Tuesday, February 18, 2020

City of Richmond receives credit rating upgrade from top-three rating agency

With upgrade from Moody’s Investors Services, city’s credit ratings now highest in half century






Moody’s Investors Services has upgraded the city’s outstanding general obligation debt rating to Aa1, the next-to-highest rating possible.

This is the first general obligation upgrade received by the city since 2014. As a result of the most recent upgrade, the city’s ratings from all three of the major rating agencies fall only one notch below the highest possible rating.

With Moody’s upgrade of Richmond to Aa1, the city’s credit is in its highest standing in half a century.

“I am pleased that Wall Street continues to recognize the progress our city has made in recent years,” said Mayor Stoney. “We got our financial house in order, and it’s paying off.”

The upgrade follows Moody’s July 2018 promotion of the city’s outlook from “stable” to “positive.” Moody’s cited Richmond’s continued growth, diversified tax base, enhanced reserves and conservative budget assumptions as its reasons for the upgrade.

A city’s credit rating determines how much the locality can borrow to build capital projects such as schools, as well as the interest rate affiliated with that sum. The higher the city’s credit rating, the lower the interest rate.

“A strong credit rating from all three major agencies allows us to literally build One Richmond, a city where residents can trust their government to provide the services they rely on and the development that will keep us growing,” said Mayor Stoney.


Acting Chief Administrative Officer Lenora Reid noted, “This credit rating upgrade can be attributed to effective operations citywide and the extraordinary efforts of the city’s finance staff. We are continuing on our upward trajectory.”


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Wednesday, February 5, 2020

Statement from Mayor Levar M. Stoney and Councilwoman Ellen Robertson regarding tent encampment at Annie Giles Community Resource Center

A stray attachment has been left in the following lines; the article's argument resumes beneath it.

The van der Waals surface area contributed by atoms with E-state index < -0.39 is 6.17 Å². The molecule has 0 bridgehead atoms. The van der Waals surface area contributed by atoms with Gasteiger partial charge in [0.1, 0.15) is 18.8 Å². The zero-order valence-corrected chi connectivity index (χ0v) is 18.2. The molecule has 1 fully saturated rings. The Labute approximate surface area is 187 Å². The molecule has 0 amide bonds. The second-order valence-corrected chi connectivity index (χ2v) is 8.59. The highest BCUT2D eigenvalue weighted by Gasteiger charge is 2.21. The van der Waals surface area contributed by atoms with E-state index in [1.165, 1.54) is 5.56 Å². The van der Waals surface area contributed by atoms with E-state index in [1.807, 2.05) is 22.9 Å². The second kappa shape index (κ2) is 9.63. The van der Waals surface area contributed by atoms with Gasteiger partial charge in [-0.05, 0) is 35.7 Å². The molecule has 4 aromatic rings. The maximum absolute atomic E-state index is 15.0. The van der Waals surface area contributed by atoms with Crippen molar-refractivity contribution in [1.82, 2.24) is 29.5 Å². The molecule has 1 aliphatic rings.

Today the city held a public meeting with residents currently living outdoors on property owned by Virginia Commonwealth University adjacent to the city’s Cold Weather Overflow Shelter.
These are some of the most vulnerable members of our community. We are working with the full continuum of Richmond’s non-profit, faith-based, homelessness and social service providers to support this community and to work with each resident individually to address their unique challenges and circumstances.
While we have significant concerns for the health and safety of those living in the encampment, until a longer term solution is identified, we will work closely with these service providers to have a presence, on-site, at the Cold Weather Overflow Shelter so we can help connect those currently living there with available resources and more stable housing as quickly as possible.  
We firmly believe housing is a right, not a privilege. The city’s Homeless Strategic Plan (click here to access the presentation and report) will guide our path as we work with community stakeholders and members of City Council to find long-term solutions to homelessness in our city – from creating more shelter beds to providing healthy, safe and sustainable housing. We can and must do more.
Mayor Levar M. Stoney

Councilwoman Ellen Robertson

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Monday, February 3, 2020

Mayor Levar M. Stoney statement on the Johnson Consulting third party review of the Navy Hill proposal


“This third-party report, requested and funded entirely by City Council, confirms that the proposal is ‘written in the city’s favor,’ and reaffirms our confidence that in the event of a default, ‘the city has no legal or moral obligation’ and ‘retains control if the development does not perform.’

“The report also asserts that the arena program and cost, as well as the financials associated with it, are reasonable and consistent with venues in comparable markets.

“In reviewing the proposal’s financials, the third-party consultants found that all of the mechanisms deployed, including non-recourse bonds and a stabilization fund, are either entirely appropriate or the accepted industry standard and best practice. 

“Most importantly, the project’s effect on schools’ bottom line would be ‘net neutral’ at worst, and ‘positive’ at best.

“In short, this ‘world class’ project both is consistent with national trends and offers groundbreaking,